PUTRAJAYA: Putrajaya stirred awake early Saturday, to a fusion of colours and the sweet fragrance of flowers.
The government administrative centre, which is usually quiet on weekends, saw about 50,000 people turning up to watch the Floral Parade along Persiaran Perdana.
The two-hour event, which boasted 18 floats and 19 performing brass bands from schools and the police, thrilled the crowds with floral creations of giant butterflies, Formula One cars, astronauts, elephants and even a giant green lizard.
Each float was accompanied by its own flotilla of dancers, musicians and models, all bedecked in colourful floral costumes as they performed and twirled to the audience’s delight.
Among the floats, a clear crowd favourite was the butterfly-themed concoction from Penang. It not only won a roaring round of applause from the crowds when one of its mechanical “insect” twitched its wings but also the Premier Prize from the judges for overall presentation.
Other noteworthy participants were the “green lizard agamid” float from Sabah and the “rampaging” elephants’ float from Pahang, which walked away with the trophies for best theme and the Jury Special Award respectively.
The parade, which was attended by the Yang di-Pertuan Agong Tuanku Mizan Zainal Abidin Sultan Mahmud Al-Muktafi Billah Shah and his wife the Raja Permaisuri Agong Tuanku Nur Zahirah, was the culmination of the week-long Floral Fest.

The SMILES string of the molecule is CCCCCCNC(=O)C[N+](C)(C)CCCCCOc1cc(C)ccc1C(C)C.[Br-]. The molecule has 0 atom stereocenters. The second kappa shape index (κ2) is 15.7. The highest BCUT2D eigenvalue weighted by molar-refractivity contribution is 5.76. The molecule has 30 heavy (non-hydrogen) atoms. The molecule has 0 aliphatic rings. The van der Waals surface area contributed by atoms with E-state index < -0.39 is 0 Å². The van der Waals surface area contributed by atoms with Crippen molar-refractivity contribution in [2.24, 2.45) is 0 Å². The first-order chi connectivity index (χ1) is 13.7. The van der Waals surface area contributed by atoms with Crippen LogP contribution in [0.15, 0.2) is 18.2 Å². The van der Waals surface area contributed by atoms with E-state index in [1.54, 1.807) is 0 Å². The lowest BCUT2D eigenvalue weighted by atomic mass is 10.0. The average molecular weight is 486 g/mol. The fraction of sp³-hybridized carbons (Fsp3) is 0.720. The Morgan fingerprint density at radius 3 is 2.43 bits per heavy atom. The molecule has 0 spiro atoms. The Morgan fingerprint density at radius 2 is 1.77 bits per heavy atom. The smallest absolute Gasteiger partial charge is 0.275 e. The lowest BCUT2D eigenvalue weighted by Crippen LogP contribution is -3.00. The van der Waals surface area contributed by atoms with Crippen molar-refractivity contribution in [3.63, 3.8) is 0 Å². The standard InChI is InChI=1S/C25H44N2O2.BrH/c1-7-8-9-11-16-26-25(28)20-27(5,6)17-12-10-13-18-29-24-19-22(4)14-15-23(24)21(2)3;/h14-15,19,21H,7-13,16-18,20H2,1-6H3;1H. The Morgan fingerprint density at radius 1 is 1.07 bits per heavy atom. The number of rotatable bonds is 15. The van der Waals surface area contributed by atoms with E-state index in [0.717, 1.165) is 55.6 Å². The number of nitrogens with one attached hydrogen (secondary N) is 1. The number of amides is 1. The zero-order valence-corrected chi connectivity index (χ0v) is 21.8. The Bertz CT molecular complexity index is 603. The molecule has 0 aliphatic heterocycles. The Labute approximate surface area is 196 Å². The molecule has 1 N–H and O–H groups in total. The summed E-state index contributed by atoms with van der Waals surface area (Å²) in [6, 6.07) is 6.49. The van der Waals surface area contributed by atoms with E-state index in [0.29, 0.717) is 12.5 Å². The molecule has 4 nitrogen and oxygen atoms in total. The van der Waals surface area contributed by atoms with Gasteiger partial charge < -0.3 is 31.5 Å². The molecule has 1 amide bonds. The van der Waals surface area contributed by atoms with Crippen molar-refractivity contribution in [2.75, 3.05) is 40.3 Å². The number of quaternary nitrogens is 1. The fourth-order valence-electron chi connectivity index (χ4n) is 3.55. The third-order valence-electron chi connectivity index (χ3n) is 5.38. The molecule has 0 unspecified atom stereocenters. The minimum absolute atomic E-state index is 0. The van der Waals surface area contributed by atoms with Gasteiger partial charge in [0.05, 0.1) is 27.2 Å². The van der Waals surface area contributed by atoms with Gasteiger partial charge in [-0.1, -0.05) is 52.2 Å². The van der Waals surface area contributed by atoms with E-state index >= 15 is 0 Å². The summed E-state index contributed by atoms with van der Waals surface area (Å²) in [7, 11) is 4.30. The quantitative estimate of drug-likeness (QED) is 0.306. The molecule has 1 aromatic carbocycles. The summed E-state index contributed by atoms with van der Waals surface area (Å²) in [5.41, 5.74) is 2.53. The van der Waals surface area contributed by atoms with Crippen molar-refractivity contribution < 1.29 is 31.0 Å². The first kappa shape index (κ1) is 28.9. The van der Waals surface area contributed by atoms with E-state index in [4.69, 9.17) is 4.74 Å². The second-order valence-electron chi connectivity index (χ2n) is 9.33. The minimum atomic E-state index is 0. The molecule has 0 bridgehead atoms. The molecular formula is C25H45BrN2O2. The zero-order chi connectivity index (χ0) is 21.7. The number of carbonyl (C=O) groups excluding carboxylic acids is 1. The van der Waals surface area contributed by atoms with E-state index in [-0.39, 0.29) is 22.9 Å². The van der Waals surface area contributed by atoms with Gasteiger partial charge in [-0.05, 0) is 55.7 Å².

Also present were Deputy Prime Minister Datuk Seri Najib Tun Razak and his wife Datin Seri Rosmah Mansor, and Tourism Minister Datuk Seri Tengku Adnan Tengku Mansor.
“Malaysia is not just one country or one city. We are an electrifying melting pot of arts, business, culture, commerce, music, dance, food and celebrations which cannot be accurately summed up, unless one has been all around the country to take in the sights and sounds,” Najib said at the launch of the Parade.
He urged Malaysians to “think local” when taking their holidays instead of travelling overseas.
Najib said this year’s floral parade was the biggest since it was first launched in 1991.
“I hope the parade will attract more participants in the years to come so that one day, it will become comparable to the floral fest held in other countries.
“The commercial cultivation of flowers in our country is still at a low level and usually based in the highlands due to the climate. However, there may come one day where we will be able to intensify this sector of horticulture and increase our production of fresh flowers.
“Malaysia may just become the regional centre for flowers if we put careful planning and effort into it,” he said, adding that the country could become famous for its flowers like certain cities in Europe and United States.
Tengku Adnan said the parade attracted some 3,000 foreign visitors, including overseas journalists, photographers and tour agents.
“We managed to sell 3,000 tour packages just for the Parade,” he added.
Among those who turned up to watch the parade was 70-year-old Capt G. F. Leibbrandt, a Dutch who had been living in Malaysia for the past 27 years.
“I’ve only got my Permanent Residence two weeks ago after so many years of waiting. And the reward for the waiting is that I will be able to live in the country for the rest of my life.
“I came as early as 6am just to make sure that I escaped the crowds,” said the owner of a land dredging company in Ulu Klang.
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